In our bedroom we have these bamboo blinds over the windows. We bought them when we first moved to New York and thought it would be so cool to have trendy window dressings now that we were fancy and living in ‘Murica.
Turns out they are kind of a pain in the ass.
Unlike less-cool but more-efficient blinds, these ones have a long string attached that needs to be looped around a little hook on the wall when you pull them up at the start of the day. It’s not hard work but it’s time-consuming enough that I think a lot of people wouldn’t bother putting up these blinds on a daily basis.
But, I put them up every day.
After breakfast and after Violet gets washed and dressed and Daddy is safely delivered to work, I pull up each of the four blinds and wrap each of their strings around the little irritating hook. Then I make the bed. Then we come downstairs and Violet is ready for her nap. No one else goes in that room for the rest of the day. I thrive on praise and no one pats my back for making the room look bright and presentable but I still pull up those aggravating blinds.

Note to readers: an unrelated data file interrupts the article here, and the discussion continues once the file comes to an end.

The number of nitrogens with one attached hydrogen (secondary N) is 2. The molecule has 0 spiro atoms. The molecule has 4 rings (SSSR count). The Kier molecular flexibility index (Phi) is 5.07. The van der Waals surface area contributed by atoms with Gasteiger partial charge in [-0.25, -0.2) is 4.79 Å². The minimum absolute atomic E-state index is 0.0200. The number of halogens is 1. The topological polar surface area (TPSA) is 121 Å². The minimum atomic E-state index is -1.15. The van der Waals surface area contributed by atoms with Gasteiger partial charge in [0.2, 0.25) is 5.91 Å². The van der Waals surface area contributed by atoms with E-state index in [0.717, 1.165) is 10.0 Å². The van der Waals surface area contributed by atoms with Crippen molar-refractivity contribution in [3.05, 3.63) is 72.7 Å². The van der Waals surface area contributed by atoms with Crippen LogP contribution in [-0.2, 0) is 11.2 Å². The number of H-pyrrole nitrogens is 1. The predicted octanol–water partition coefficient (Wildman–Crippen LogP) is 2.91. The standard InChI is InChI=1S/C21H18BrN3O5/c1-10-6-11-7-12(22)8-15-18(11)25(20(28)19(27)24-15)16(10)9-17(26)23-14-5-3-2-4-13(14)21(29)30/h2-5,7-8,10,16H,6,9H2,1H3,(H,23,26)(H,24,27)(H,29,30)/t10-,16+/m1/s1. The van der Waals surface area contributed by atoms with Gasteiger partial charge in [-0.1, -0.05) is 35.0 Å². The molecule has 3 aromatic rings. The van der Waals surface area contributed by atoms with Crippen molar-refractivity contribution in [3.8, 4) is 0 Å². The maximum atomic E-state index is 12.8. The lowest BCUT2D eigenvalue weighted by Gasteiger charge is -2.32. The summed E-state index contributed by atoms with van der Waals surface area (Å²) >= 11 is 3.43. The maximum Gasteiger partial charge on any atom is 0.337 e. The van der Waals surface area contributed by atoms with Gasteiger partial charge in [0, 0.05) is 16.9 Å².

Then, at 6:30 after supper has been been eaten, a little playtime has been had and Violet is splashing in the bathtub under Hubby’s watchful eye, I head back up to the bedroom to unwind each of those egregious strings from their hooks and lower the blinds for bedtime. I pull down the covers and unmake the bed for Violet to crawl into for storytime with me and her dad.